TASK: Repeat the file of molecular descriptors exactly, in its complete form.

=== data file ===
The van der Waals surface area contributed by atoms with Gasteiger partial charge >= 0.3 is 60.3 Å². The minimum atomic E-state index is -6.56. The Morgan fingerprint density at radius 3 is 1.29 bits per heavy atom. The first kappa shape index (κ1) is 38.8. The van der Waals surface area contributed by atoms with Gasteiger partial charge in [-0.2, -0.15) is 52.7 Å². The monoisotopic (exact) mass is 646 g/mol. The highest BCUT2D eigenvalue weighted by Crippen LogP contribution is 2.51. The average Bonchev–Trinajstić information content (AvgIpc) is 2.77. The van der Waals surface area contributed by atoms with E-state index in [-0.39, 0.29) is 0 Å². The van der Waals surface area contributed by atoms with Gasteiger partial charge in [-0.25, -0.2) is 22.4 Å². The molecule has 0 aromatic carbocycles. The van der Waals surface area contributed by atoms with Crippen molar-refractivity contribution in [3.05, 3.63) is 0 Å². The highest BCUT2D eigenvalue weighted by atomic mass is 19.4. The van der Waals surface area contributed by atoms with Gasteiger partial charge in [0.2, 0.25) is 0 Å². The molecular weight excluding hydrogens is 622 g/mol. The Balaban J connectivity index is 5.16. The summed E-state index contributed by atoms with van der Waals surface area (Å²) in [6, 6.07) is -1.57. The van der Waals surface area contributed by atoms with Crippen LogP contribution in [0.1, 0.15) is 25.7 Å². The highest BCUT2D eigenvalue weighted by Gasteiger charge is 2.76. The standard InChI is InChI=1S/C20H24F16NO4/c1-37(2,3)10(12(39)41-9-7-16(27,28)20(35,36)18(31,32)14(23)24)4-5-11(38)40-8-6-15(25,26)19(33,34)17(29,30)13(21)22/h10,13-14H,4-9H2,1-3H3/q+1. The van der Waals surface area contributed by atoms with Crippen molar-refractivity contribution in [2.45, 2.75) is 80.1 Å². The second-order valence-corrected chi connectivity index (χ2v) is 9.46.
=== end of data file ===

The van der Waals surface area contributed by atoms with Gasteiger partial charge >= 0.3 is 60.3 Å². The minimum atomic E-state index is -6.56. The Morgan fingerprint density at radius 3 is 1.29 bits per heavy atom. The first kappa shape index (κ1) is 38.8. The van der Waals surface area contributed by atoms with Gasteiger partial charge in [-0.2, -0.15) is 52.7 Å². The monoisotopic (exact) mass is 646 g/mol. The highest BCUT2D eigenvalue weighted by Crippen LogP contribution is 2.51. The average Bonchev–Trinajstić information content (AvgIpc) is 2.77. The van der Waals surface area contributed by atoms with E-state index in [-0.39, 0.29) is 0 Å². The van der Waals surface area contributed by atoms with Gasteiger partial charge in [-0.25, -0.2) is 22.4 Å². The molecule has 0 aromatic carbocycles. The van der Waals surface area contributed by atoms with Crippen molar-refractivity contribution in [3.05, 3.63) is 0 Å². The highest BCUT2D eigenvalue weighted by atomic mass is 19.4. The van der Waals surface area contributed by atoms with Gasteiger partial charge in [0.2, 0.25) is 0 Å². The molecular weight excluding hydrogens is 622 g/mol. The Balaban J connectivity index is 5.16. The summed E-state index contributed by atoms with van der Waals surface area (Å²) in [6, 6.07) is -1.57. The van der Waals surface area contributed by atoms with Crippen LogP contribution in [0.1, 0.15) is 25.7 Å². The highest BCUT2D eigenvalue weighted by Gasteiger charge is 2.76. The standard InChI is InChI=1S/C20H24F16NO4/c1-37(2,3)10(12(39)41-9-7-16(27,28)20(35,36)18(31,32)14(23)24)4-5-11(38)40-8-6-15(25,26)19(33,34)17(29,30)13(21)22/h10,13-14H,4-9H2,1-3H3/q+1. The van der Waals surface area contributed by atoms with Crippen molar-refractivity contribution in [2.45, 2.75) is 80.1 Å². The second-order valence-corrected chi connectivity index (χ2v) is 9.46.